Difficult trading conditions persist for Aston Martin (LSE: AML) as today it reported a loss of £10.1m in the third quarter of 2019, which brings the loss for the year-to-date up to £72.9 million. Share prices are down by about 3% for the day.
Fewer cars have been sold so far this year compared to 2018 (3,939 vs. 4,075) and revenues have shrunk by 7%. The overall UK and European markets were said to have been soft, with sales there declining by near 20% over the year to date. Although double-digit growth was seen in the US and China, Aston doesn’t sell many cars there at present.
Aston needs to sell more cars, but it seems to be at a crossroads.
An Aston is not a Ferrari
Aston went public in 2018. It sold 6,441 vehicles that year bringing in £1.097b in revenues and generating an operating profit margin of 13.4%, which beats most car manufacturers comfortably. However, Aston is not just another car manufacturer. In 2018 its average operating profit per car sold was, at £22,822, more than a lot of other cars cost to buy, and its cheapest model will set you back around £120,000.
Ferrari made an average operating profit of £71,000 on the 10,000 vehicles it sold in 2018. On £3.01b in revenues, it delivered an operating profit of 23.5%. The cheaper Portofino costs £164,000. Aston plans to increase production to 14,000 vehicles over the medium term so they appear to be close competitors, but they are not. Ferrari has a superior brand value and a different clientele.
Ferraris are bought by people who are not affected by economic slowdowns. Some Aston Martin customers would never take their Aston on a track day because they could not afford to shell out for a £20,000 replacement part for their only car. These people are affected by economic slowdowns, so Aston needs more worldwide customers.
It’s not a Porsche either
On average each of the 300,000 Porsches sold in 2018 generated £12,100 in profits, and the enterprise runs on an operating profit margin of around 17%. The Porche 718 Cayman costs a little under £50,000, but prices climb over £250,000 as you ascend the range.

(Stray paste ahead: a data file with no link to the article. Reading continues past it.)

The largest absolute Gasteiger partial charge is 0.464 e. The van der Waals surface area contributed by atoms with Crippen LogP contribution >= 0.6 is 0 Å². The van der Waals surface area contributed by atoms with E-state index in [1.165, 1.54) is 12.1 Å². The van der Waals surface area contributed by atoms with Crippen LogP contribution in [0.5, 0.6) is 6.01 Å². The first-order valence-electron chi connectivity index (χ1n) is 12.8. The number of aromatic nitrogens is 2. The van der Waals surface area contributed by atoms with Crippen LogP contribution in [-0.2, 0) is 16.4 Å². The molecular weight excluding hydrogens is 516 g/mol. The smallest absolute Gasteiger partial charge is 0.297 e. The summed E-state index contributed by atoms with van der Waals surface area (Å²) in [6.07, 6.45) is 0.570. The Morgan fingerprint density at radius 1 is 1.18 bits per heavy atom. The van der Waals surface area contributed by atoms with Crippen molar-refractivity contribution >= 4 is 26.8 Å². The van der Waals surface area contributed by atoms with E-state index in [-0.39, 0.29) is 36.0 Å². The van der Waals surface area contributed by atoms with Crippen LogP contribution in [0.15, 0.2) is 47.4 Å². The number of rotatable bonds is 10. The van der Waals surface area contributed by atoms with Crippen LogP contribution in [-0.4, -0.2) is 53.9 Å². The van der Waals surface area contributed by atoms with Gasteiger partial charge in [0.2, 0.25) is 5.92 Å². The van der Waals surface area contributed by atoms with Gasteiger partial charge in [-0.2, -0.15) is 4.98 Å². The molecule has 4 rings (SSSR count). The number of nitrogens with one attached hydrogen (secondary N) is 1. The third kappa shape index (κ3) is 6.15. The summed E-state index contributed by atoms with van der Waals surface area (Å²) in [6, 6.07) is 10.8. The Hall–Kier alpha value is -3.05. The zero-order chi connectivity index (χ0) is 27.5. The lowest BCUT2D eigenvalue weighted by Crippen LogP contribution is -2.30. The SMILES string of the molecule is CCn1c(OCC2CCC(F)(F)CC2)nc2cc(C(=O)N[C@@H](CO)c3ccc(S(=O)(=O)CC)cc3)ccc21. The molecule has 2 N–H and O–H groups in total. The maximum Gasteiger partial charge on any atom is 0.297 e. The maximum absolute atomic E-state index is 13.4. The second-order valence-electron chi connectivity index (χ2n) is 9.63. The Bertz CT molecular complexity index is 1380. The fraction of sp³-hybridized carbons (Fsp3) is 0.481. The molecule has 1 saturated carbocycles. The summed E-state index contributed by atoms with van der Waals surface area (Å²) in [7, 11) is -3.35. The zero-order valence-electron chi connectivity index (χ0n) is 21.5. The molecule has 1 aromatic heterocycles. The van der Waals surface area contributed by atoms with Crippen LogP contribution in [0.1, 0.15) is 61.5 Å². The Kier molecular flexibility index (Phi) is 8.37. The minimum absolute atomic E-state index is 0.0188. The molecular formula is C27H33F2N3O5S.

Aston is not part of Volkswagen like Porsche is. It can’t spread development costs across as broad a range of vehicles, and deliver high operating margins even if it targets the lower end of the market to sell as many cars as Porsche does.
Turning a corner?
Aston Martin does not have the pricing power of Ferrari, nor quite the same customers, yet its price points are similar. It does not have the volume or operating efficiency of Porsche to compete at the lower end of high-performance, either.
Its plans are to push further into China and the US and go into the SUV market with the DBX, which the public will get their first glimpse of in Beijing and Los Angeles towards the end of this month. Production will start sometime in 2020.
Shares are sitting around 405p, down from a post-IPO price of 1,600p. Fourth-quarter sales are normally good for Aston, and there is a Bond movie out next year, but I want to see what kind of reception the DBX gets before I call this stock cheap, because Aston has chosen to try to sell more cars to customers that could buy a Ferrari and others that are not quite rich enough.
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James J. McCombie has no position in any of the shares mentioned. The Motley Fool UK has no position in any of the shares mentioned. Views expressed on the companies mentioned in this article are those of the writer and therefore may differ from the official recommendations we make in our subscription services such as Share Advisor, Hidden Winners and Pro. Here at The Motley Fool we believe that considering a diverse range of insights makes us better investors.